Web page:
Long-term shipments of PCs shows better but still modest growth, the report says, projecting a 9% increase between 2012 and the end of 2017.

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Windows 8 Update: Supply-challenged Surface Pros to go on sale in 6 more countries

Windows 8 Update: Supply-challenged Surface Pros to go on sale in 6 more countries
Also: Windows 8 upgrade rumored for summer, more Windows 8 ads queued, deals on Windows 8 machines

Microsoft has run out of Windows Surface Pro tablets twice in a month but is forging ahead with plans to make them available in six more countries.

According to today’s Surface blog the six countries are Japan, Mexico, New Zealand, Russia, Singapore and Taiwan. The Surface Pro and Surface RT will be available there “in the coming months.”

With luck the supply of the machines will be better in these countries than it has been in the U.S. and Canada, where Microsoft has run out of Surface Pros twice. Microsoft hasn’t spelled out the reasons for the shortages.

“We are focused on meeting demand in current markets for Surface Pro and are working super hard to get new inventory into retail but recognize demand exists in other countries as well,” the blog post says. “We are committed to working with our retail partners to ensure we are delivering a great experience in the above mentioned countries for our customers.”

More promos
“Microsoft is about to embark on a second wave of Windows 8 client hardware promotions and user education,” according to a Computerworld article from the Mobile World Congress in Barcelona.

The story quotes Christopher Flores, director of communications for the Windows client division, who was interviewed at the show, where Microsoft is said to be keeping a low profile but meeting with partners off-site.

This new promotional wave might have something to do with the launch this week of Office 365, which has been redesigned for the touch capabilities that are such a key part of Windows 8. Demonstrating new Office features that Windows 8 supports better than Windows 7 might move some customers to accelerate their decisions to adopt the new operating system.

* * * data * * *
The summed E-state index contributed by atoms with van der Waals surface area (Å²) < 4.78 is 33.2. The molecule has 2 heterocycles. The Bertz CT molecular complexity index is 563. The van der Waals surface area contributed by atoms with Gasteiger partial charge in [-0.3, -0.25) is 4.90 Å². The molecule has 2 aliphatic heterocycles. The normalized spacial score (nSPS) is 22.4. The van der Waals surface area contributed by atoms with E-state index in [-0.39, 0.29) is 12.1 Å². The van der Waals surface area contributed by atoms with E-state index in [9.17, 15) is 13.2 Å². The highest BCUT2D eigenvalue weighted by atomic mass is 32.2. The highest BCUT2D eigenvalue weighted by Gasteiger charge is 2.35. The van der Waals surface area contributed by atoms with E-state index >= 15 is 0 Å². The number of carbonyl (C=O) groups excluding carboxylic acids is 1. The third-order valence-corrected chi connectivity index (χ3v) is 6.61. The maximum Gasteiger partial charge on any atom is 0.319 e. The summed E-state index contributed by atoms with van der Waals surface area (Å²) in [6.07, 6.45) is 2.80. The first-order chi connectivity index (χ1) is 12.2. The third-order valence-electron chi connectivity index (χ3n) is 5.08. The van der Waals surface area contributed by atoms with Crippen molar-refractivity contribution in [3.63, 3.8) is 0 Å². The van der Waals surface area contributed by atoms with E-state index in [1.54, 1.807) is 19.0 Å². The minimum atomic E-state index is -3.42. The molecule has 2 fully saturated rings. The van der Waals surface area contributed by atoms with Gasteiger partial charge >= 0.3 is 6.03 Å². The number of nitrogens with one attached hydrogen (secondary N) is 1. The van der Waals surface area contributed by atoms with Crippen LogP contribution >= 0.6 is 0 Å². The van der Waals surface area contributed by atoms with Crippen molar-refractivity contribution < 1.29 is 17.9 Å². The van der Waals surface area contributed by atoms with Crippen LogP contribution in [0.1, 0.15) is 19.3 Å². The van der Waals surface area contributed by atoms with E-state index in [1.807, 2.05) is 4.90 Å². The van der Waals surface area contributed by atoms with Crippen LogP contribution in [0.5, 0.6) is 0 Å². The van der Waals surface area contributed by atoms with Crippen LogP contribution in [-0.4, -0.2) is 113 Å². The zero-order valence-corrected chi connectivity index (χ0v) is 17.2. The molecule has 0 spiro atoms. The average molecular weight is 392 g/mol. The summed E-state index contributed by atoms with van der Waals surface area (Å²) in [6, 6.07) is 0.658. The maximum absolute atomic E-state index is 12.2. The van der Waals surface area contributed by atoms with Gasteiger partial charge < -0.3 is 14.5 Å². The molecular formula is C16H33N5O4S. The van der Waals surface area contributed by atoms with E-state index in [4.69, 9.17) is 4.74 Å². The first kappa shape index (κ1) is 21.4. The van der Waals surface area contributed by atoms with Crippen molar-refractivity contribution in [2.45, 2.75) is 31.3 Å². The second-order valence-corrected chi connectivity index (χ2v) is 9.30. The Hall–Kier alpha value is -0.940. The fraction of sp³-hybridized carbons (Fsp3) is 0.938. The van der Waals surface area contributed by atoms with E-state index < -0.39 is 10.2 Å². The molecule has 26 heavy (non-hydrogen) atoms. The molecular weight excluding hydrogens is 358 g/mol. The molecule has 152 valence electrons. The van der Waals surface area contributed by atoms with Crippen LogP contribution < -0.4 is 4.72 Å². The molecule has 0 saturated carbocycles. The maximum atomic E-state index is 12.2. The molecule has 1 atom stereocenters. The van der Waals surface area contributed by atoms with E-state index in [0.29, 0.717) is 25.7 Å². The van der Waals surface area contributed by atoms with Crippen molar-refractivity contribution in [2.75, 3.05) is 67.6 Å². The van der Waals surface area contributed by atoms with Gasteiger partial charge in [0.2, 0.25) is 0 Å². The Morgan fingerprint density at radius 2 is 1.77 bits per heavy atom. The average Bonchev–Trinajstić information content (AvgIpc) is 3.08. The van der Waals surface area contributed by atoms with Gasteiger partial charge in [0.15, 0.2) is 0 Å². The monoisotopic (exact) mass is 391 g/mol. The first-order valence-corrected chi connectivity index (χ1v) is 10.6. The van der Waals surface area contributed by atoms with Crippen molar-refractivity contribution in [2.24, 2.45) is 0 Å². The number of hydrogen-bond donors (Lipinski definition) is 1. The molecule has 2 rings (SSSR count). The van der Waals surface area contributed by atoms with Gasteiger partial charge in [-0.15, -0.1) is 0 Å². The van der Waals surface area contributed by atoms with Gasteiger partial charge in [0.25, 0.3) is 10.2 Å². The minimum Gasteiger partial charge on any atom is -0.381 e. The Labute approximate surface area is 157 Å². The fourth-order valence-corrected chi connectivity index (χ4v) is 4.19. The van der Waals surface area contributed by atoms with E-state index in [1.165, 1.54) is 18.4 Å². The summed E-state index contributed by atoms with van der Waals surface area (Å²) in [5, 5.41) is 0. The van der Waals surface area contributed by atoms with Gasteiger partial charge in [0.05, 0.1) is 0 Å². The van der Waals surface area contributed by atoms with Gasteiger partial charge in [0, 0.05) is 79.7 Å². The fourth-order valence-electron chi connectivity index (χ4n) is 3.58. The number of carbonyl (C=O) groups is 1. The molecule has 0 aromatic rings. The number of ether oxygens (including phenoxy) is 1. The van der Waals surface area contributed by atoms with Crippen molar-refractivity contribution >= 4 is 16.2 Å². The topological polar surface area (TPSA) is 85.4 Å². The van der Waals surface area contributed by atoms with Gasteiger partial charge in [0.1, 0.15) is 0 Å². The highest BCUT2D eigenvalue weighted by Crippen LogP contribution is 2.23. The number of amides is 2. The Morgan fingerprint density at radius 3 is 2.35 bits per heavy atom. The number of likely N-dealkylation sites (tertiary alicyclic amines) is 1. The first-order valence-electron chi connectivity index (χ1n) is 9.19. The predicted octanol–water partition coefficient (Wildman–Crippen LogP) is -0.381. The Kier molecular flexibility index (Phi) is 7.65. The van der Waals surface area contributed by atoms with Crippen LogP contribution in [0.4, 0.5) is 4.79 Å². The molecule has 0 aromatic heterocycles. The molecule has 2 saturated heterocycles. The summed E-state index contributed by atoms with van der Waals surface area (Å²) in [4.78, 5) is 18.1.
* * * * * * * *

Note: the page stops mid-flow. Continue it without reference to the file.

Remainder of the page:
Windows Blue
Rumors have swirled for weeks that Microsoft is working on Windows Blue, the next iteration if its operating system. If the company follows past release patterns, this won’t be the major transformation that Windows 8 was. More likely it will represent what might be called a service pack in earlier Windows operating system releases.

There’s even a projected date for when Windows Blue (that’s just a code name) will reach the release-to-manufacturer stage: June 7, according to a post on a Chinese-language site that was discovered by Mary Jo Foley.

The site, Win8China, doesn’t attribute where it got its information, but seems to assert that Windows Blue will become the commercial version by the end of the summer. It’s hard to tell exactly from the translation of the site provided by Google Chrome.

Here’s how the translation reads, in part: “The development cycle time RTM version completed in the mid-term of 2013 (the beginning of the end of June -7), MSDN and other users will then use the priority, and then in August it will be open to all Win8 user upgrade download, as well as pre-installed into the new devices inside a PC, Tablet PC, laptop, ultra-extreme.”